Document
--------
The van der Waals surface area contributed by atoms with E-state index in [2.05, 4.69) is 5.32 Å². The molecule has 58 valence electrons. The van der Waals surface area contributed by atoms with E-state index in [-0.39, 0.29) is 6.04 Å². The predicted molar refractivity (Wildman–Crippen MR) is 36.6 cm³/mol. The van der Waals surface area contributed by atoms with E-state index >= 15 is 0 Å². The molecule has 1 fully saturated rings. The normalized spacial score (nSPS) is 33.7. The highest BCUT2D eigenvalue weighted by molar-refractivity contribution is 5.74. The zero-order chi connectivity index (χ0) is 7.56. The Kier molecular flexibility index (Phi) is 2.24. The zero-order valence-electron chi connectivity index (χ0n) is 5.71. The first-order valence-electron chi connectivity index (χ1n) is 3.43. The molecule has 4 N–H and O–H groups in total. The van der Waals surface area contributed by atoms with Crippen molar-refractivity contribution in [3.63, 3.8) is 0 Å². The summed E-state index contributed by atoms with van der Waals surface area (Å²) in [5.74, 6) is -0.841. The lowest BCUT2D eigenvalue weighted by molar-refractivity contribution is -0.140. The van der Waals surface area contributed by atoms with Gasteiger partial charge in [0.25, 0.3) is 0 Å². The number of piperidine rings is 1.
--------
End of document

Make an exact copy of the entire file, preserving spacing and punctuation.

The van der Waals surface area contributed by atoms with E-state index in [2.05, 4.69) is 5.32 Å². The molecule has 58 valence electrons. The van der Waals surface area contributed by atoms with E-state index in [-0.39, 0.29) is 6.04 Å². The predicted molar refractivity (Wildman–Crippen MR) is 36.6 cm³/mol. The van der Waals surface area contributed by atoms with E-state index >= 15 is 0 Å². The molecule has 1 fully saturated rings. The normalized spacial score (nSPS) is 33.7. The highest BCUT2D eigenvalue weighted by molar-refractivity contribution is 5.74. The zero-order chi connectivity index (χ0) is 7.56. The Kier molecular flexibility index (Phi) is 2.24. The zero-order valence-electron chi connectivity index (χ0n) is 5.71. The first-order valence-electron chi connectivity index (χ1n) is 3.43. The molecule has 4 N–H and O–H groups in total. The van der Waals surface area contributed by atoms with Crippen molar-refractivity contribution in [3.63, 3.8) is 0 Å². The summed E-state index contributed by atoms with van der Waals surface area (Å²) in [5.74, 6) is -0.841. The lowest BCUT2D eigenvalue weighted by molar-refractivity contribution is -0.140. The van der Waals surface area contributed by atoms with Gasteiger partial charge in [0.25, 0.3) is 0 Å². The number of piperidine rings is 1.